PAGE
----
Two players are our movie critics and start discussing a made up movie. The fake title and a few details about the movie are taken from the audience. As the critics talk between themselves and set up a few plot points, the other players become the characters and act out scenes from the movie. The scenes can be paused to add commentary, add backstory, or it can fast forward to more interesting sections. Usually three scenes from the movie are performed.
In this guessing game, two players are proud parents of a bouncing baby… something. They have to figure out three things: who they both are and who their baby is. These three things can be famous people, places, objects, etc. The remaining players act as nurses, doctors, janitors, and patients and give hints to help the parents find out their identities. The audience helps by snapping their fingers when they guessers are close to the answer, and clap when the guessers get it right.
One player is throwing a house party! They invited three guests over, but each of them have a special defining quirk that the party host doesn’t know about. Suggestions for quirks are taken from the audience and can range from famous people, to national monuments, to acting like objects. The guests give hints to the party host throughout the game and the audience helps by snapping when the party host is getting close and clapping when they get it right. The game is over when the party host guesses all the quirks correctly.
This game is based on the famous physiologist Ivan Pavlov. In his spare time, he liked to ring bells at dogs. He discovered that if the dogs knew they would get food after hearing the bell, they would drool. In this case, the bell was the trigger and the drool was the response. We use this concept in this scene game by taking three players and giving them each one trigger and one response. One of the players is Pavlov and knows everyone’s trigger and response, while the other two players only know their own. For example, a trigger could be every time a player says the word “the” a player has to moo. All three players act out a scene and have to respond every single time they hear their trigger, even if they accidentally trigger themselves. Once the scene is over, the players announce what they think the other player’s triggers and responses were.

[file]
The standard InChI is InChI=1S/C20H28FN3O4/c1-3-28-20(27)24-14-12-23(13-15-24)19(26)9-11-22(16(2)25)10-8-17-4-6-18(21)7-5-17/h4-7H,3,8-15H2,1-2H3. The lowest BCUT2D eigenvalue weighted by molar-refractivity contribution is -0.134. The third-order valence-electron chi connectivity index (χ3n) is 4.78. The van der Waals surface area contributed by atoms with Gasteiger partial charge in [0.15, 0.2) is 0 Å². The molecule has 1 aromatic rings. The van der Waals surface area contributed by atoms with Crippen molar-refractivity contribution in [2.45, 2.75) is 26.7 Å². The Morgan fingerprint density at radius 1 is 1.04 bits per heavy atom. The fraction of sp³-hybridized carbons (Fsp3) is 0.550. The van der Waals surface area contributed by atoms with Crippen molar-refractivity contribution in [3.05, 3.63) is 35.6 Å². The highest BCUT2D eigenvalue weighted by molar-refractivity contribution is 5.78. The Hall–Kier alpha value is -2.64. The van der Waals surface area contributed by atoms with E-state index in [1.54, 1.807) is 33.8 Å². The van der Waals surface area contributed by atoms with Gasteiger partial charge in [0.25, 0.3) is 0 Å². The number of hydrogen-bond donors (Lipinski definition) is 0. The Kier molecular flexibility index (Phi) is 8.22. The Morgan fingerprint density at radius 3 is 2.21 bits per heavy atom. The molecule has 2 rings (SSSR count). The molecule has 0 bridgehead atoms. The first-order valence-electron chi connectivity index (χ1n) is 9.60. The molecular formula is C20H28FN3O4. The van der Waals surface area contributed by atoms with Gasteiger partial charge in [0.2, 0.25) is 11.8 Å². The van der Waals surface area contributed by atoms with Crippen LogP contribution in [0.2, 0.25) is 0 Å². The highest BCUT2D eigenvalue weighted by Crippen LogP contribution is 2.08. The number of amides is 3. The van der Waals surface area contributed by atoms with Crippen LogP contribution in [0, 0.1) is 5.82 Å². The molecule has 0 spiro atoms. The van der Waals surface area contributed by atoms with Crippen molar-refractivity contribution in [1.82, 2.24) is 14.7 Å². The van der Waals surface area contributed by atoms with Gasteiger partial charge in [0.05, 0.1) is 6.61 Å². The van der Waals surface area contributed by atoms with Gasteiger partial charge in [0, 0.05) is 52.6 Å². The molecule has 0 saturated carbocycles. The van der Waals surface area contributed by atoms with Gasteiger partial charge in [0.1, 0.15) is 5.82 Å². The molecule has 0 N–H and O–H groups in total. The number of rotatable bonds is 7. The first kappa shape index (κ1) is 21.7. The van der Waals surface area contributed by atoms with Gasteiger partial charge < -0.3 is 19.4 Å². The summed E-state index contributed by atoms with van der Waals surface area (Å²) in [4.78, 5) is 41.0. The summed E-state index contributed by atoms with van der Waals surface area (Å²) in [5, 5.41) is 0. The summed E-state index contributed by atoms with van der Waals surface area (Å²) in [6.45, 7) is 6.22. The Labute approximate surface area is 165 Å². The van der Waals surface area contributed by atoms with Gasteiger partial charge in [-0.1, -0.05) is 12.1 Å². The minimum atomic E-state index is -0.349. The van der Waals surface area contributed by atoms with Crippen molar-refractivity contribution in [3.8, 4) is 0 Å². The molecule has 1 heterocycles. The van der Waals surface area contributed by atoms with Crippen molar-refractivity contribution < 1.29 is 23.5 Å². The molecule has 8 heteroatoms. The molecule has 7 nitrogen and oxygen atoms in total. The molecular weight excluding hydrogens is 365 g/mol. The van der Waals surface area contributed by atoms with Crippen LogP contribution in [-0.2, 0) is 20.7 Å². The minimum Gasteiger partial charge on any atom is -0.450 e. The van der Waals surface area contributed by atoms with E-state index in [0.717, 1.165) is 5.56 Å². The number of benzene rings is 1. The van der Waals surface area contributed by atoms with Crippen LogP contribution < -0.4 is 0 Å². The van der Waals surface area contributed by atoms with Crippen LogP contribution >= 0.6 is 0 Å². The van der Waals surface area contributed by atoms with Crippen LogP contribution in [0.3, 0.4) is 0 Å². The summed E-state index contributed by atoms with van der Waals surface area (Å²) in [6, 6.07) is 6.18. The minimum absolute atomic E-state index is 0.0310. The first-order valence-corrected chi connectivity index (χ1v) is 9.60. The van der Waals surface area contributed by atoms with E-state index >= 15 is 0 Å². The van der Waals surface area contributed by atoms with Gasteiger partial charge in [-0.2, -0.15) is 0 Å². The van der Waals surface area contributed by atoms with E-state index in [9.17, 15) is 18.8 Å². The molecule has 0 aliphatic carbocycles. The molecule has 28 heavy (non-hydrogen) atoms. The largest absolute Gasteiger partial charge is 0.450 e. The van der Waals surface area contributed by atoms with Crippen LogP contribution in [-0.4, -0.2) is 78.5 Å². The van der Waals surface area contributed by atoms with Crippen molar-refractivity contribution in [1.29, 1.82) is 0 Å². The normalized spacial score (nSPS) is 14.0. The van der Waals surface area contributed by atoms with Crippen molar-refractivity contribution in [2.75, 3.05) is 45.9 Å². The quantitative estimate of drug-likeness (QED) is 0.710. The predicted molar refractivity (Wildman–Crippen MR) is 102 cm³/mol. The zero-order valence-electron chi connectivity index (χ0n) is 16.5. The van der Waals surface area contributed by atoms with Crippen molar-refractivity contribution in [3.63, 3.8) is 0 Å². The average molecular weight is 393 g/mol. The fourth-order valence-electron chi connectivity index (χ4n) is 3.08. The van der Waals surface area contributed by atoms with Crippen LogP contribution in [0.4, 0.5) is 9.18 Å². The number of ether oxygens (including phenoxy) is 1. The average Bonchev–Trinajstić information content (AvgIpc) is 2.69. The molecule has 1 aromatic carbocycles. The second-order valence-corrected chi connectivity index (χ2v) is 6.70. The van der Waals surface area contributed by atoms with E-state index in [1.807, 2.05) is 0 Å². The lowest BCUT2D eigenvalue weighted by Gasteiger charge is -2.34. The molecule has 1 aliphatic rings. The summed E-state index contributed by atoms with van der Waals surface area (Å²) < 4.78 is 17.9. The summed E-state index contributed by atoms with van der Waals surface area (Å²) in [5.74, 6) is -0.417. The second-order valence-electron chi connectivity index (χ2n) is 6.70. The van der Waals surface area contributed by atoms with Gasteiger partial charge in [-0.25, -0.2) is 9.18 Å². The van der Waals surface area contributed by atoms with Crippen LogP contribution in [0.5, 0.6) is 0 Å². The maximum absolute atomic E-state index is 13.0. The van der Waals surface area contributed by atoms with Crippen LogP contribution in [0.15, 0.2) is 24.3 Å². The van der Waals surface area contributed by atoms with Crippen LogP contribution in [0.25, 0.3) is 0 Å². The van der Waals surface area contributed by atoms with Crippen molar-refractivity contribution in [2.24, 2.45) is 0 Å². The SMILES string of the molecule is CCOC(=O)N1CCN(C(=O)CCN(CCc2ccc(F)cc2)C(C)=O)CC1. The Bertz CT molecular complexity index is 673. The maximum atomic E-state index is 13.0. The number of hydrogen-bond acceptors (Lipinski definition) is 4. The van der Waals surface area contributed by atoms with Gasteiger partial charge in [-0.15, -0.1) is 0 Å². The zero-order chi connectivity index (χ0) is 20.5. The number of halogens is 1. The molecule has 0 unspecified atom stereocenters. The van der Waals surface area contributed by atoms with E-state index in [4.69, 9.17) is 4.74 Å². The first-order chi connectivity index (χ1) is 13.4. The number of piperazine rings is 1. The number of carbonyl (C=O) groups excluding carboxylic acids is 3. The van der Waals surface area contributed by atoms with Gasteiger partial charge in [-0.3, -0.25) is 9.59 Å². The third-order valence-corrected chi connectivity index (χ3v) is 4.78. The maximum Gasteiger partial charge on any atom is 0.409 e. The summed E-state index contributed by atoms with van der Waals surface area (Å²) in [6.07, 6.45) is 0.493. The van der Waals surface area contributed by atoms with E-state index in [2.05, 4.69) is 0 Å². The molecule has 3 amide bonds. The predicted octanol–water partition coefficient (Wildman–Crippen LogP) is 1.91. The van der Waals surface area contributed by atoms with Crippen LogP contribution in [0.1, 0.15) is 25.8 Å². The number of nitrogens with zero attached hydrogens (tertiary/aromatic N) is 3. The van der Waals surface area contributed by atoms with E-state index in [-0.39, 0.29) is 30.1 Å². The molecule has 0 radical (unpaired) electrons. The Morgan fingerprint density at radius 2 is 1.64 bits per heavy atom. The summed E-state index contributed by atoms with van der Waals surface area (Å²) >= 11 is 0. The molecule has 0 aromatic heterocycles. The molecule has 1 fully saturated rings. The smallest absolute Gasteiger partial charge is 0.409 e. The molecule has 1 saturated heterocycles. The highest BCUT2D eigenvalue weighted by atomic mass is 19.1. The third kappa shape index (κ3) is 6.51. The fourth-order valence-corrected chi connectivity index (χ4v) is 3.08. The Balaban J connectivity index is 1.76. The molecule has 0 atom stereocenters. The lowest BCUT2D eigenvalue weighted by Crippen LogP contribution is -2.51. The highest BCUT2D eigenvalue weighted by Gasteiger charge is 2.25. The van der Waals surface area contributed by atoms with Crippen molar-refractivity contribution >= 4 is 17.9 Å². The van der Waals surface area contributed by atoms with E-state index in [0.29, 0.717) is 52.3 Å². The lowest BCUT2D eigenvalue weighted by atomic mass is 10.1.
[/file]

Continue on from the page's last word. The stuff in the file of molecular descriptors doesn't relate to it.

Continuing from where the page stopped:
This game is great for people who enjoy Mad Libs. The host gets a suggestion for a scene from the audience and four players get on stage. Two of the players sit in chairs on the front of the stage and the other two players start acting out a scene based on the suggestion. At different points during the scene, the players in the scene tap the players sitting in the chairs to fill in missing dialogue. When the sitting players are tapped, they have to blurt out one random word that does not have to fit into the scene. The players in the scene have to make that random word make sense in the scene and continue where they left off.
A line of players stands on the back of the stage. A folding chair covered in sticky notes is placed in the middle of the stage, and the sticky notes all have objects, occupations, etc. that are written by the audience. Two players at a time step forward and grab one sticky note each, read what is written aloud, and have a 1-3 line scene to connect the two sticky notes in a way that makes sense. Once the short scene is finished, the players return to their spots and two new players step forward to repeat the process again.
In this guessing game, there are four players. One player leaves the room and three players sit on a bench on stage. The three players on stage are journalists who give hints to help the guessing player figure out what famous person they are and what unrelated invention they are presenting about. The guessing player has no idea who they are or what they invented. The audience helps by snapping their fingers when the guesser is getting close to the right answer, and then clap when the guesser gets it right.
“How do I play this game?” Excellent start! This game is played by only asking questions. Two players start on the stage and the rest form a line off stage. The host gets a suggestion and the two players on stage start a scene by only asking each other questions. If a player says a statement, repeats a question already asked by the other player, uses rhetorical questions, or otherwise says unrelated questions that don’t help drive the scene, that player is out. They go to the back of the line and the next person in line takes their place.
Three players start on stage and the host gets a favorite movie, childhood story, etc. from the audience. The three players are timed and have to act out the entire story in just 60 seconds. Once the minute is up, the same story is performed again in 30 seconds, then 10, so on and so forth.
This game is based on quick 1-3 line scenes. Players stand in a line on the back of the stage and a suggestion is taken from the audience. Two players at a time will step forward and have a 1-3 line scene inspired by the suggestion, returning to their spot when they are done. Once the suggestion has run its course, someone from the line will step forward and ask for a new suggestion to inspire more quick scenes. This process continues until the game reaches a high point.